Watching the rain fall

Regardless of where you live in the world, a chance to get away is always welcome!

Friday Finds – Easter Edition

Hello friends!

Happy Easter or Happy Passover to all who are celebrating this weekend.  Is it “Spring Break” where you live?  Here in Ireland (and in most of Europe), students have a 2 week break over Easter.  So life has slowed down a bit, as people enjoy some time off, or leave for a bit of sun!  Fun fact:  You can only buy brown eggs here.  They don’t sell white chicken eggs, so if you want to dye Easter eggs, you either have to buy duck eggs or dye brown ones.  Once dyed, the brown ones have these beautiful deep colours, like the ones above.  A few links for your weekend.

These jokes made me laugh. Or had me stumped. I’ll leave it to you to decide.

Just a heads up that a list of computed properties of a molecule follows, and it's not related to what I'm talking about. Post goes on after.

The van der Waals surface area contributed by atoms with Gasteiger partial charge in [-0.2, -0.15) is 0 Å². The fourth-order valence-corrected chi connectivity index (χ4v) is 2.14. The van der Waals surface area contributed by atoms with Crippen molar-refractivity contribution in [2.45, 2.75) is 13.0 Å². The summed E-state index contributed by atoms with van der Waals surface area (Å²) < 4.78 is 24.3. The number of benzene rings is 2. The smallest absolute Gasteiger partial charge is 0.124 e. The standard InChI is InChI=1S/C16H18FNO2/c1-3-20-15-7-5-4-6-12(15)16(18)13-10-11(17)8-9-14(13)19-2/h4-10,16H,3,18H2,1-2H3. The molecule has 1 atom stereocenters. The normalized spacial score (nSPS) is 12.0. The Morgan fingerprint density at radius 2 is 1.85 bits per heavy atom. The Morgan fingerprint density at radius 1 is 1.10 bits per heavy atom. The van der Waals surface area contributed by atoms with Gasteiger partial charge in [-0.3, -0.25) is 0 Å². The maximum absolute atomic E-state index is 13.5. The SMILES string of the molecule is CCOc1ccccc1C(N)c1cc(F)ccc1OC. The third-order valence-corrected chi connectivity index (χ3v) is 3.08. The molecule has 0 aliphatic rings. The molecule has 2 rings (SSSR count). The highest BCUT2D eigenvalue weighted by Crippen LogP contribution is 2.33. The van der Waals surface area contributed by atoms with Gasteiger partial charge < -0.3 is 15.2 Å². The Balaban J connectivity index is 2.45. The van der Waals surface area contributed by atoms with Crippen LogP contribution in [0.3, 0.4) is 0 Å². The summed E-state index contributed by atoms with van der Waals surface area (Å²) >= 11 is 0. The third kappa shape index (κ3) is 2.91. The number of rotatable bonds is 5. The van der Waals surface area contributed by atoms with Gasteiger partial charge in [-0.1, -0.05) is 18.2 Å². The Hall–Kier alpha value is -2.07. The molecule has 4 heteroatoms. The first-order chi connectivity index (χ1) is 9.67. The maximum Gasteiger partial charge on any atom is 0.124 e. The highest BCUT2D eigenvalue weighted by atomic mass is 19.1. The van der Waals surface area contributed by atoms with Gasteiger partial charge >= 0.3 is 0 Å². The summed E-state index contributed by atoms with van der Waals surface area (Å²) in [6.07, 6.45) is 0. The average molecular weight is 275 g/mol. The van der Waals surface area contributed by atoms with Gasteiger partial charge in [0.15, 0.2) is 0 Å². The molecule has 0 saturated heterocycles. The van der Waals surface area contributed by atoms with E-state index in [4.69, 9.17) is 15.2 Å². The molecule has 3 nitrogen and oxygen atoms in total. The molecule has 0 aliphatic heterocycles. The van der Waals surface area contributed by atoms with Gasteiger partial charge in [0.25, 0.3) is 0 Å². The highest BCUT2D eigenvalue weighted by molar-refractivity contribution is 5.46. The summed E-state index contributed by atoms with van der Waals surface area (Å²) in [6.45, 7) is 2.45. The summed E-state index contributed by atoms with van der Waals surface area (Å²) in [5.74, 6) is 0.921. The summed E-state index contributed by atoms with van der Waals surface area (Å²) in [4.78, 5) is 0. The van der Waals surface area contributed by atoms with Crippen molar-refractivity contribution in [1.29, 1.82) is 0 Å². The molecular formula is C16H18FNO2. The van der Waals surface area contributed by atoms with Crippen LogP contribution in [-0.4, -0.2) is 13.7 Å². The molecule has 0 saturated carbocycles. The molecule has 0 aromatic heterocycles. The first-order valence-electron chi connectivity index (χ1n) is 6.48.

Do you think America is obsessed with STEM Education?  Is this a good or bad thing?

Expat parents will enjoy this one.  I loved the analogy of the three concentric circles.

I thought this was an April Fools Joke, but no!  You can actually rent-a-ruminant (a goat!) to clear your unwanted grasses in shrubbery!

Need to kill some time tomorrow?  Here’s a good list of Easter crafts and other ideas for kids.

We’re off to Portugal on Monday.  In theory, we hope to escape the Irish weather and see a bit of sun.  Of course, the forecast in Portugal is for rain next week! Fun times ahead!

Have a great weekend.

x Rheagan

Photo credit: Deann Barrera via Flickr

Weather In Ireland: Handy Translation Guide

Complaining, or “giving out” about the weather in Ireland is a national pastime.  Ireland seems so idyllic from the pictures: rolling green fields, crisp blue skies, or perhaps, a soft dewy rain falling.  What those pictures fail to capture is the fact that it is bone-chilling cold, the wind driving in off the ocean, or the fact that that “dewy” look was created by the torrential rain that just passed by.